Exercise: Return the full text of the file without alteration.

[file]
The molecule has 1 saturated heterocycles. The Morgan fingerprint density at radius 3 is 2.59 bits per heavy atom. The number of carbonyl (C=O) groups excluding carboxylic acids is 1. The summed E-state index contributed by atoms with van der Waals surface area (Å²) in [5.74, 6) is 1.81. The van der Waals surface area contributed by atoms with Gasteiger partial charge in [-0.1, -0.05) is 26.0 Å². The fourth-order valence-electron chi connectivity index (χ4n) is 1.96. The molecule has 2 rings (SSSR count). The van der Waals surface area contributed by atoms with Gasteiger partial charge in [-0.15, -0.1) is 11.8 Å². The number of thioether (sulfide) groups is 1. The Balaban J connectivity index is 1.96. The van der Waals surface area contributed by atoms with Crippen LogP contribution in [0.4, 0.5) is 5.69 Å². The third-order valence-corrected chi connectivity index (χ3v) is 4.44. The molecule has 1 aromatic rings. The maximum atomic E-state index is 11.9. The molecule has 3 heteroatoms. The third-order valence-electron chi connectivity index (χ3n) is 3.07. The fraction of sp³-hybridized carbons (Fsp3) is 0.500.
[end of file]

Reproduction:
The molecule has 1 saturated heterocycles. The Morgan fingerprint density at radius 3 is 2.59 bits per heavy atom. The number of carbonyl (C=O) groups excluding carboxylic acids is 1. The summed E-state index contributed by atoms with van der Waals surface area (Å²) in [5.74, 6) is 1.81. The van der Waals surface area contributed by atoms with Gasteiger partial charge in [-0.1, -0.05) is 26.0 Å². The fourth-order valence-electron chi connectivity index (χ4n) is 1.96. The molecule has 2 rings (SSSR count). The van der Waals surface area contributed by atoms with Gasteiger partial charge in [-0.15, -0.1) is 11.8 Å². The number of thioether (sulfide) groups is 1. The Balaban J connectivity index is 1.96. The van der Waals surface area contributed by atoms with Crippen LogP contribution in [0.4, 0.5) is 5.69 Å². The third-order valence-corrected chi connectivity index (χ3v) is 4.44. The molecule has 1 aromatic rings. The maximum atomic E-state index is 11.9. The molecule has 3 heteroatoms. The third-order valence-electron chi connectivity index (χ3n) is 3.07. The fraction of sp³-hybridized carbons (Fsp3) is 0.500.